Phil Barber from Aspire Photography Training shares some top tips for getting started in DSLR film-making.
Since 2008 when Canon introduced their groundbreaking EOS 5D MkII camera with video capabilities, other manufacturers have followed their lead and now there's a host of high quality cameras out there able to capture high definition video with DSLR picture quality.
The big problem is, how many photographers actually use this feature? Or even know where to begin?
We caught up with Phil Barber, who alongside Rob Booker, are the key ‘moving capture' trainers at Aspire Photography Training in the Lake District, UK, owned and run by photo industry guru Catherine Connor.
Aspire's ‘moving capture' courses aim to give photographers an understanding of getting started in DSLR filmmaking.
As a photographer who has embraced the world of DSLR video Phil's given us lots of great tips on getting started on releasing the potential of your camera.
Understand your camera
It may sound obvious but you can't start making movies until you understand how to set up your camera. Individual camera models will vary. However, as with stills there are settings common to all of them.
Aperture should be treated as you would with stills, so a wide aperture gives a shallow depth of field - a lovely effect that lots old old school video cameras aren't able to achieve.
Set your shutter speed at anything faster than 1/30th sec. Our preferred setting is 1/50th. ISO should be treated the same as with stills photography, so adjust this according to your aperture and shutter speed settings.
White balance should be adjusted manually between shots to ensure consistency.
Frame rate - this is the number of frames per second and is not to be confused with shutter speed. The UK standard is 25 FPS, but we sometimes use a higher frame rate for slow motion shots.
For us, storytelling is the main focus. If the story is strong and told well it shouldn't matter what it is filmed on. Whether you're filming a wedding, a music video, a documentary or a feature film (it's important to have big dreams!) then the story is the key.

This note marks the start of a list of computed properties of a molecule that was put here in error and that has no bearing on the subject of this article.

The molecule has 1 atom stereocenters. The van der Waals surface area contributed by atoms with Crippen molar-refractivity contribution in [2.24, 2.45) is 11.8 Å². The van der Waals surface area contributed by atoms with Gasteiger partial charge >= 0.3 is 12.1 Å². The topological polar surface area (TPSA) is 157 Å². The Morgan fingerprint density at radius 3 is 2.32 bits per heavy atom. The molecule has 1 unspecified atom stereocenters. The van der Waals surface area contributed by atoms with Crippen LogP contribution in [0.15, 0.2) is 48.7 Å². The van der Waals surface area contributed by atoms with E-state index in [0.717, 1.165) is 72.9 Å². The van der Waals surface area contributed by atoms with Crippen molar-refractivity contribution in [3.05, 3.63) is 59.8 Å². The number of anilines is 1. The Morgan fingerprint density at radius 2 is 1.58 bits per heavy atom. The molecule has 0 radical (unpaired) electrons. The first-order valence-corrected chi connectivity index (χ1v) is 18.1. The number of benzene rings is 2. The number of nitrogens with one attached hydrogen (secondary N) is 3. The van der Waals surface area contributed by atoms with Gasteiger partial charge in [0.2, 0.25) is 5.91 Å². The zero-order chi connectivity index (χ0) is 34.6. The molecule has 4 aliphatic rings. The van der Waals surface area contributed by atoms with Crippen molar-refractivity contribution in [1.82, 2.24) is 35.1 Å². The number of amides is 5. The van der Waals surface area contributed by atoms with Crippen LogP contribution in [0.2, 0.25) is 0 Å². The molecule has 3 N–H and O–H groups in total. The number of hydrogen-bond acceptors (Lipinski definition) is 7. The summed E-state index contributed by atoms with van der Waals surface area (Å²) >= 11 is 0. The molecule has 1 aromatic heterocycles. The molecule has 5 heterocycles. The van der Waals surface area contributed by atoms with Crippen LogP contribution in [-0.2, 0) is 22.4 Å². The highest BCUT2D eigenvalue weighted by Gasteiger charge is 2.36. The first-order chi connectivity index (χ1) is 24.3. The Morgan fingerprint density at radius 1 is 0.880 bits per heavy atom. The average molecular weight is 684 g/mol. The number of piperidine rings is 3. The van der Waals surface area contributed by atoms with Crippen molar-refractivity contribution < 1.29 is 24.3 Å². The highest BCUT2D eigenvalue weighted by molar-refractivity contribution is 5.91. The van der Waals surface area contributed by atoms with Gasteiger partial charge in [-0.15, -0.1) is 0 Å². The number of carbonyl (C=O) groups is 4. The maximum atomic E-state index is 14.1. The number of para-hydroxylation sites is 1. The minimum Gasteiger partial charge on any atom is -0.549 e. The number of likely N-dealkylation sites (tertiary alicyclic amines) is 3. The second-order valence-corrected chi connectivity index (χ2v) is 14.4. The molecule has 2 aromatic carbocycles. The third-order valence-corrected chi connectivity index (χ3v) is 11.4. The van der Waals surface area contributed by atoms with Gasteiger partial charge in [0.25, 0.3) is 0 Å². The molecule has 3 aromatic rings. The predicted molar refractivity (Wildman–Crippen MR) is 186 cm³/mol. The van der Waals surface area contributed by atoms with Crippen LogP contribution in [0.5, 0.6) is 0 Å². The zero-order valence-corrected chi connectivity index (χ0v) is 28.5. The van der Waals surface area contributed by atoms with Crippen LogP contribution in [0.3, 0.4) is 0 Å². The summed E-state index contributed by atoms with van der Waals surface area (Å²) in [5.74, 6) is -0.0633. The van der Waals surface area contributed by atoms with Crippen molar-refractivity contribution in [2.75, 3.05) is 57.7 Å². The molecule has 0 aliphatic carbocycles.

This is where most of the work goes in. Like any project, the more preparation you put in at this stage the easier your job will be on the shoot, and there'll be much less likelihood of missing shots or making errors. At this stage we create a detailed storyboard of the whole film scene by scene, including specifics like placement of lighting, camera angles and positions etc. We try and get a good range of shots for each scene - wide angles, close ups etc. to give us more scope in editing to create something dynamic and engaging. It's also important at this stage to sort out locations and decide what you need to hire/buy in terms of equipment and lighting.
This is something that, as photographers. we've never had to consider before but in filmmaking it's half of the equation. You'll need to think about the audio you need to capture. If you're making a music video then the audio will be provided for you, but if you're recording audio then you'll need an external microphone as the one on your camera won't be high enough quality or close enough to your performers most of the time. You'll also need a high quality external recorder. All this equipment can be hired relatively cheaply.
If your pre production has been done well then the shoot will go smoothly. If you're working with a team of people it's always important to have a designated role for each of the team members such as director (who's responsible for keeping the shoot on track), cameraman or sound guy. Of course if you're a team of one you'll have to multi task, although disagreements between the crew will be minimal! We always download cards onto a laptop throughout the day and back it up onto two external hard drives - if you think stills take up lots of storage space wait till you fill your drives with video files!
The look, feel and pace of a film can be greatly enhanced by good editing. This is where all your hard work preparing and shooting comes together. Editing can be used to evoke emotion and create pace and drama. You can afford to use your creativity at this stage, but remember that most good editing isn't really noticeable, and tricksy jumps and cuts can look jarring. The final stage is putting a coloring/grading onto the video to create mood and atmosphere.
However the real beauty of DSLR film making is that, as photographers, you can transfer your creativity to a new discipline and have fun experimenting with your camera.
Aspire has brand new one day Moving Capture taster workshops coming up on 11th July - more details soon at www.aspirephotographytraining.co.uk or call to book your place.
Phil Barber and Rob Booker also run their own business - www.shotbysodium.com - which runs video capture workshops based in Leeds.